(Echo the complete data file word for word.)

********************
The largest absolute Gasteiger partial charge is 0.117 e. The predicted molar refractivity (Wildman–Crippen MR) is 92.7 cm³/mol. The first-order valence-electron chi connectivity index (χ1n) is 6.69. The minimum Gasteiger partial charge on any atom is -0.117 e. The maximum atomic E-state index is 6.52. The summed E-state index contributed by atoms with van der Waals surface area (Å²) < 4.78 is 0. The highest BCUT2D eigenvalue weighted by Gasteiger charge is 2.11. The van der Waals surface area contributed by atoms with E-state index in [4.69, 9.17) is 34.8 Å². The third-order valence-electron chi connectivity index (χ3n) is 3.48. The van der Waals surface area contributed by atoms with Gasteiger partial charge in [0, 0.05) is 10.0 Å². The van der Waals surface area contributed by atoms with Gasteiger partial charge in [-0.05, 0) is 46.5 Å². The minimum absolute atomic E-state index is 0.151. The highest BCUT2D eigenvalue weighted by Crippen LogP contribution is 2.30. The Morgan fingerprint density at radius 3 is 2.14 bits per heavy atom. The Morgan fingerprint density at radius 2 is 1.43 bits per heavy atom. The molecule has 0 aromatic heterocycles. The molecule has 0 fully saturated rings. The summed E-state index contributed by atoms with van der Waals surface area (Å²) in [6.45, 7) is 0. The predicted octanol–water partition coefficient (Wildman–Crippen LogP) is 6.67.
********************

The largest absolute Gasteiger partial charge is 0.117 e. The predicted molar refractivity (Wildman–Crippen MR) is 92.7 cm³/mol. The first-order valence-electron chi connectivity index (χ1n) is 6.69. The minimum Gasteiger partial charge on any atom is -0.117 e. The maximum atomic E-state index is 6.52. The summed E-state index contributed by atoms with van der Waals surface area (Å²) < 4.78 is 0. The highest BCUT2D eigenvalue weighted by Gasteiger charge is 2.11. The van der Waals surface area contributed by atoms with E-state index in [4.69, 9.17) is 34.8 Å². The third-order valence-electron chi connectivity index (χ3n) is 3.48. The van der Waals surface area contributed by atoms with Gasteiger partial charge in [0, 0.05) is 10.0 Å². The van der Waals surface area contributed by atoms with Gasteiger partial charge in [-0.05, 0) is 46.5 Å². The minimum absolute atomic E-state index is 0.151. The highest BCUT2D eigenvalue weighted by Crippen LogP contribution is 2.30. The Morgan fingerprint density at radius 3 is 2.14 bits per heavy atom. The Morgan fingerprint density at radius 2 is 1.43 bits per heavy atom. The molecule has 0 aromatic heterocycles. The molecule has 0 fully saturated rings. The summed E-state index contributed by atoms with van der Waals surface area (Å²) in [6.45, 7) is 0. The predicted octanol–water partition coefficient (Wildman–Crippen LogP) is 6.67.